Wednesday, September 17, 2008

Contractors continue to lose out - Dragonfly case is just a symptom not a problem

The press have given plenty of space to the High Court decision last week in the case of Dragonfly Consultancy Ltd v HM Revenue & Customs. The case concerned a contractor, who had provided his services through both his own intermediary company and an agency to the AA. I will use this case to highlight some key points relevant to anyone who supplies their services to an 'employer' (or a company that would be their employer were it not for some special arrangements).

Raw facts
Mr Bessell, the contractor in question, had been working on the assumption that his company was not caught by IR35. HMRC believed otherwise and succeeded in their claim both before the special commissioner and the High Court. HMRC's argument was that Mr Bessell would have been an employee of the AA but for the imposition of his company (Dragonfly Consulting Ltd). HMRC's success means that the company is liable to account for tax in accordance with what we know as the IR35 rules.

What does all this mean? Well, even if you're familiar with IR35 and the various indicators of an employment relationship, you would be forgiven for finding some of the reports a little confusing. (The case is complicated also be the fact that an agency was supplying the services of Dragonfly/Mr Bessell to the AA).

It is by no means clear why the taxpayer was encouraged to take his appeal to the High Court. As is generally well known, such appeals have to be on points of law. No new facts can be introduced. This is one of the reasons why it is SO critical to present the best possible case before the Commissioners. You get no second chances. Many taxpayers have come unstuck when considering an appeal only to find that their case was poorly presented and argued before the Commissioners.

The detailed facts in this case are too complex to set out in this blog. Suffice it to say that, as reported in the press, the Judge placed particular emphasis on the lack of a 'right of substitution'. This was in the context of the contract between the agency and the AA - even though there was a right of substitution in the contract between Dragonfly and the agency. The Judge held that this right was ineffective in practice for a number of reasons. (eg: it wasn't replicated in the other contract, it never happened and was never likely to happen as the AA wanted the services of Mr Bessell personally).

What this all seems to mean is that anyone involved in cases where the IR35 rules could be in prospect needs to be more confident than ever that:
- ALL of the contracts in the chain are watertight - ie they avoid any deemed employment status between the contractor and the end-user 'employer';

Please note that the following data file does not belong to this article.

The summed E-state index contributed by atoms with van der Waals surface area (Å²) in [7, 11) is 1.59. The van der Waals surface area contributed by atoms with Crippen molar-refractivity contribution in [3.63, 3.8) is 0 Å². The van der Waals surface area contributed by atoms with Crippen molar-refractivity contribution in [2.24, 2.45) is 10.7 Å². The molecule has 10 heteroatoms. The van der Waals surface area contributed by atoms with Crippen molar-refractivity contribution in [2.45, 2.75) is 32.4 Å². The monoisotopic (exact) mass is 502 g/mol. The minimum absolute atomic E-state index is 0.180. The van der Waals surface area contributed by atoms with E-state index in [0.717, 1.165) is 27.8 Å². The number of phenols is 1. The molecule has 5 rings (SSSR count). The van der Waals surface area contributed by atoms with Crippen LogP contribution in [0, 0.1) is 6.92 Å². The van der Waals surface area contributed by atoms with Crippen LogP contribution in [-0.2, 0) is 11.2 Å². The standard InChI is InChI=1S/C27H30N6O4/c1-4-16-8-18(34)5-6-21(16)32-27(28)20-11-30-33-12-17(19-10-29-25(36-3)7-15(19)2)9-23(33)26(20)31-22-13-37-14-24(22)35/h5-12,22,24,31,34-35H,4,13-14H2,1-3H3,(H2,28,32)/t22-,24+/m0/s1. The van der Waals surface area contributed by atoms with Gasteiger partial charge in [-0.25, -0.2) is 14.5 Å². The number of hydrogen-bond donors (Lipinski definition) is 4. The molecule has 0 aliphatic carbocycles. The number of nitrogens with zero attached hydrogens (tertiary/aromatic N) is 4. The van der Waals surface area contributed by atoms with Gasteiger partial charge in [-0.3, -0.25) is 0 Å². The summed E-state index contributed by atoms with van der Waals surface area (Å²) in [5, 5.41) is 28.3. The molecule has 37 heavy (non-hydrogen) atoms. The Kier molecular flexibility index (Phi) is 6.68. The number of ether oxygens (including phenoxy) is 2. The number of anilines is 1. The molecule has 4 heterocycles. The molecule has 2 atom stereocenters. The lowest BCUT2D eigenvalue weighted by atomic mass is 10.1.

- The FACTS accord with the contractual terms;
- The end user 'employer' is also clear and consistent as regards the contractual terms and the facts. Thus, for example managers responsible for the contractor would need to treat him/her as an independent contractor.

As ever the most frustrating aspect of all such cases is the lack of joined up thinking as between employment law and tax law.

End user 'employers' are keen to avoid engaging contractors as employees. This is invariably due to a combination of:
a) the onerous legal obligations imposed on employers by employment laws; and
b) the obligations to pay employers' NIC at 12.8% of all staff pay. This is, in effect, seen as a payroll tax and best avoided by NOT taking on staff.
However it is the onerous obligations imposed by employment law that really drives the 'employer'. It must be as the daily rates received by independent contractors are often much, MUCH higher than the same people would earn if on 'staff'.

Underlying problem
Employers suffer few disadvantages if they refuse to engage workers as employees. That is as long as the 'employer' doesn't pay the independent contractors direct. If they do and HMRC successfully challenge the arrangements, then it is the 'employer' who is penalised.

This is what drove the rise of personal service companies. 'Employers' avoid the prospect of being liable for payroll taxes by refusing to engage independent contractors direct. In effect the 'employers' insist that the contractor forms their own company. This means that if there is a problem with the taxman it is down to the contractor and his personal service company to resolve.

For some years the tax system relevant to contractors who ran their business through such a company was very attractive. It favoured the extraction of income from such companies by way of dividends and this reduced the tax payable by the contractors on their earnings. And this led to the introduction of the IR35 rules (so called because they were initially set out in the 35th press release issued by the Inland Revenue on Budget Day 1999) . The aim of the legislation foreshadowed by that press release is to ensure that if someone is, in reality, an employee of the end user 'employer' the personal service (intermediary) company must effectively tax their income as earnings. This limits the possibilities to reduce taxes by drawing money out of the company by way of dividends.

In effect the only person who can lose is the contractor.

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